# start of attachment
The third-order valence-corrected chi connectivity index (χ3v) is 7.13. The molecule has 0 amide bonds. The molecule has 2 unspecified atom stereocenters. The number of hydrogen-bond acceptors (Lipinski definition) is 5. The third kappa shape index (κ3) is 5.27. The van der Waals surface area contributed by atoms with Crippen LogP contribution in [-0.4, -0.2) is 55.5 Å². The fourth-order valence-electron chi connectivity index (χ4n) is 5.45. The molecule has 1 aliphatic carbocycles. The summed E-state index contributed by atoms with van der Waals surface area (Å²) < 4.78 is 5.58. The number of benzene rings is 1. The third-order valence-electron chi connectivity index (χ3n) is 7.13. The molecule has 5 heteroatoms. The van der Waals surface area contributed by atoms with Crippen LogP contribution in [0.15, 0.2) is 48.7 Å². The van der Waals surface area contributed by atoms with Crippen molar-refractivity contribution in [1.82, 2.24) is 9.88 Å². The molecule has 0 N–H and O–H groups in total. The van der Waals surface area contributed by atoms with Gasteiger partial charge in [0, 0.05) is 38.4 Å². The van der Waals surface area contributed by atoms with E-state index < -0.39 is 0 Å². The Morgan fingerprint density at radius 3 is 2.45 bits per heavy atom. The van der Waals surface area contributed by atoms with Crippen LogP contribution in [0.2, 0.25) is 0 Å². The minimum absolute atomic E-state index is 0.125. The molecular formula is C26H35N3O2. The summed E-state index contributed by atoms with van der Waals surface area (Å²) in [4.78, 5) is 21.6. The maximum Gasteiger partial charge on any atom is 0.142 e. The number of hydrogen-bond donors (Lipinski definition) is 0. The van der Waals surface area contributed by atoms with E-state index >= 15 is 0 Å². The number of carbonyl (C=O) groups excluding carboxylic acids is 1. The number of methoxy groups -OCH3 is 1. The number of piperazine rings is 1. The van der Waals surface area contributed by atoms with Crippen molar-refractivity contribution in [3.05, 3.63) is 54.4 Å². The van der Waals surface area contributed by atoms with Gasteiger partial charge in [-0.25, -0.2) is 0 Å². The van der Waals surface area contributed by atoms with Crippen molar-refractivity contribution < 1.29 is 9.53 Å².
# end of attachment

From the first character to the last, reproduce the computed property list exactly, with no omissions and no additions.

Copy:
The third-order valence-corrected chi connectivity index (χ3v) is 7.13. The molecule has 0 amide bonds. The molecule has 2 unspecified atom stereocenters. The number of hydrogen-bond acceptors (Lipinski definition) is 5. The third kappa shape index (κ3) is 5.27. The van der Waals surface area contributed by atoms with Crippen LogP contribution in [-0.4, -0.2) is 55.5 Å². The fourth-order valence-electron chi connectivity index (χ4n) is 5.45. The molecule has 1 aliphatic carbocycles. The summed E-state index contributed by atoms with van der Waals surface area (Å²) < 4.78 is 5.58. The number of benzene rings is 1. The third-order valence-electron chi connectivity index (χ3n) is 7.13. The molecule has 5 heteroatoms. The van der Waals surface area contributed by atoms with Crippen LogP contribution in [0.15, 0.2) is 48.7 Å². The van der Waals surface area contributed by atoms with Crippen molar-refractivity contribution in [1.82, 2.24) is 9.88 Å². The molecule has 0 N–H and O–H groups in total. The van der Waals surface area contributed by atoms with Gasteiger partial charge in [0, 0.05) is 38.4 Å². The van der Waals surface area contributed by atoms with E-state index < -0.39 is 0 Å². The Morgan fingerprint density at radius 3 is 2.45 bits per heavy atom. The van der Waals surface area contributed by atoms with Crippen LogP contribution in [0.2, 0.25) is 0 Å². The minimum absolute atomic E-state index is 0.125. The molecular formula is C26H35N3O2. The summed E-state index contributed by atoms with van der Waals surface area (Å²) in [4.78, 5) is 21.6. The maximum Gasteiger partial charge on any atom is 0.142 e. The number of hydrogen-bond donors (Lipinski definition) is 0. The van der Waals surface area contributed by atoms with E-state index >= 15 is 0 Å². The number of carbonyl (C=O) groups excluding carboxylic acids is 1. The number of methoxy groups -OCH3 is 1. The number of piperazine rings is 1. The van der Waals surface area contributed by atoms with Crippen molar-refractivity contribution in [3.05, 3.63) is 54.4 Å². The van der Waals surface area contributed by atoms with Gasteiger partial charge in [-0.25, -0.2) is 0 Å². The van der Waals surface area contributed by atoms with Crippen molar-refractivity contribution < 1.29 is 9.53 Å².